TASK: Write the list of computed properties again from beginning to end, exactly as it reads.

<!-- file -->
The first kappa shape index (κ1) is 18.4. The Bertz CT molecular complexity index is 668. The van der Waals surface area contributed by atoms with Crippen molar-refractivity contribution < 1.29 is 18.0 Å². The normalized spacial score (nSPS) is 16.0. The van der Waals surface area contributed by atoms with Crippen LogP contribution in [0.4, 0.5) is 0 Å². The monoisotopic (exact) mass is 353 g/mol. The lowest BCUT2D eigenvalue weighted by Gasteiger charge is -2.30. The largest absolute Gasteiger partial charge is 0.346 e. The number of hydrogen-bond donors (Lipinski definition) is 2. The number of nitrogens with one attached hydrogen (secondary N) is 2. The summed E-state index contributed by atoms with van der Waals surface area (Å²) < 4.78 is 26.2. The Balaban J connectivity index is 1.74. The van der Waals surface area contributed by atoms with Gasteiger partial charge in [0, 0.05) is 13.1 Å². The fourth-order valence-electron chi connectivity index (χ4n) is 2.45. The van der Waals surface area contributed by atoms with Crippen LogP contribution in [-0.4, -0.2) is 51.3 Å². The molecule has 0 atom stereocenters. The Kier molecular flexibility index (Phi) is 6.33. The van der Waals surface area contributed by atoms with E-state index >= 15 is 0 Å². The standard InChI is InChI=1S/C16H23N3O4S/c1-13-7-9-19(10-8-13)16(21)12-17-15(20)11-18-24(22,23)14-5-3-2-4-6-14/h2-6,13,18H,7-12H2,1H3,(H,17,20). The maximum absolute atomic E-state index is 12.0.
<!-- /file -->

The first kappa shape index (κ1) is 18.4. The Bertz CT molecular complexity index is 668. The van der Waals surface area contributed by atoms with Crippen molar-refractivity contribution < 1.29 is 18.0 Å². The normalized spacial score (nSPS) is 16.0. The van der Waals surface area contributed by atoms with Crippen LogP contribution in [0.4, 0.5) is 0 Å². The monoisotopic (exact) mass is 353 g/mol. The lowest BCUT2D eigenvalue weighted by Gasteiger charge is -2.30. The largest absolute Gasteiger partial charge is 0.346 e. The number of hydrogen-bond donors (Lipinski definition) is 2. The number of nitrogens with one attached hydrogen (secondary N) is 2. The summed E-state index contributed by atoms with van der Waals surface area (Å²) < 4.78 is 26.2. The Balaban J connectivity index is 1.74. The van der Waals surface area contributed by atoms with Gasteiger partial charge in [0, 0.05) is 13.1 Å². The fourth-order valence-electron chi connectivity index (χ4n) is 2.45. The van der Waals surface area contributed by atoms with Crippen LogP contribution in [-0.4, -0.2) is 51.3 Å². The molecule has 0 atom stereocenters. The Kier molecular flexibility index (Phi) is 6.33. The van der Waals surface area contributed by atoms with E-state index >= 15 is 0 Å². The standard InChI is InChI=1S/C16H23N3O4S/c1-13-7-9-19(10-8-13)16(21)12-17-15(20)11-18-24(22,23)14-5-3-2-4-6-14/h2-6,13,18H,7-12H2,1H3,(H,17,20). The maximum absolute atomic E-state index is 12.0.